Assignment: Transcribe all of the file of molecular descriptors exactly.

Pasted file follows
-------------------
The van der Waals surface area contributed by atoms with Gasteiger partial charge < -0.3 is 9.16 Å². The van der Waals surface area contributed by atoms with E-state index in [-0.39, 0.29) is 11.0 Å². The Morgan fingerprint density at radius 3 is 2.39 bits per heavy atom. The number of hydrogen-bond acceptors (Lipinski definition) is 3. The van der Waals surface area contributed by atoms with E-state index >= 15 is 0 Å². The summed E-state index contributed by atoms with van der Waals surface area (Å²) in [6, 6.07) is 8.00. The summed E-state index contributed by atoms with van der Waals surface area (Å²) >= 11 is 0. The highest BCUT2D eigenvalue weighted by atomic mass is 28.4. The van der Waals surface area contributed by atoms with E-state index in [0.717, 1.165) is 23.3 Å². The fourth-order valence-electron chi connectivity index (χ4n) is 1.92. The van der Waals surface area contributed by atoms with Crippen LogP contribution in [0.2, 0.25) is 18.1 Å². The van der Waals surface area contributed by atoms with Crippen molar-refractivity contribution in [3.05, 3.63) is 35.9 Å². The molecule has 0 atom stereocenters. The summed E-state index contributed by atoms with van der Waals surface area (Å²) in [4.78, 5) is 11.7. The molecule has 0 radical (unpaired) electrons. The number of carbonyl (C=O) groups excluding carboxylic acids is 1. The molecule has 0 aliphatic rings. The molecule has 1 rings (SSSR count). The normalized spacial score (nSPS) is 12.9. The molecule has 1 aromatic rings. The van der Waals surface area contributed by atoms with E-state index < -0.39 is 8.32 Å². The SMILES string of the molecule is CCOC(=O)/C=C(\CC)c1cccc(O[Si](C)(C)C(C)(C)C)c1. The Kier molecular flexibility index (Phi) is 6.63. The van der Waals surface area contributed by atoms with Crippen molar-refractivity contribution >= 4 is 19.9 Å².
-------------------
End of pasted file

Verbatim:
The van der Waals surface area contributed by atoms with Gasteiger partial charge < -0.3 is 9.16 Å². The van der Waals surface area contributed by atoms with E-state index in [-0.39, 0.29) is 11.0 Å². The Morgan fingerprint density at radius 3 is 2.39 bits per heavy atom. The number of hydrogen-bond acceptors (Lipinski definition) is 3. The van der Waals surface area contributed by atoms with E-state index >= 15 is 0 Å². The summed E-state index contributed by atoms with van der Waals surface area (Å²) in [6, 6.07) is 8.00. The summed E-state index contributed by atoms with van der Waals surface area (Å²) >= 11 is 0. The highest BCUT2D eigenvalue weighted by atomic mass is 28.4. The van der Waals surface area contributed by atoms with E-state index in [0.717, 1.165) is 23.3 Å². The fourth-order valence-electron chi connectivity index (χ4n) is 1.92. The van der Waals surface area contributed by atoms with Crippen LogP contribution in [0.2, 0.25) is 18.1 Å². The van der Waals surface area contributed by atoms with Crippen molar-refractivity contribution in [3.05, 3.63) is 35.9 Å². The molecule has 0 atom stereocenters. The summed E-state index contributed by atoms with van der Waals surface area (Å²) in [4.78, 5) is 11.7. The molecule has 0 radical (unpaired) electrons. The number of carbonyl (C=O) groups excluding carboxylic acids is 1. The molecule has 0 aliphatic rings. The molecule has 1 rings (SSSR count). The normalized spacial score (nSPS) is 12.9. The molecule has 1 aromatic rings. The van der Waals surface area contributed by atoms with E-state index < -0.39 is 8.32 Å². The SMILES string of the molecule is CCOC(=O)/C=C(\CC)c1cccc(O[Si](C)(C)C(C)(C)C)c1. The Kier molecular flexibility index (Phi) is 6.63. The van der Waals surface area contributed by atoms with Crippen molar-refractivity contribution >= 4 is 19.9 Å².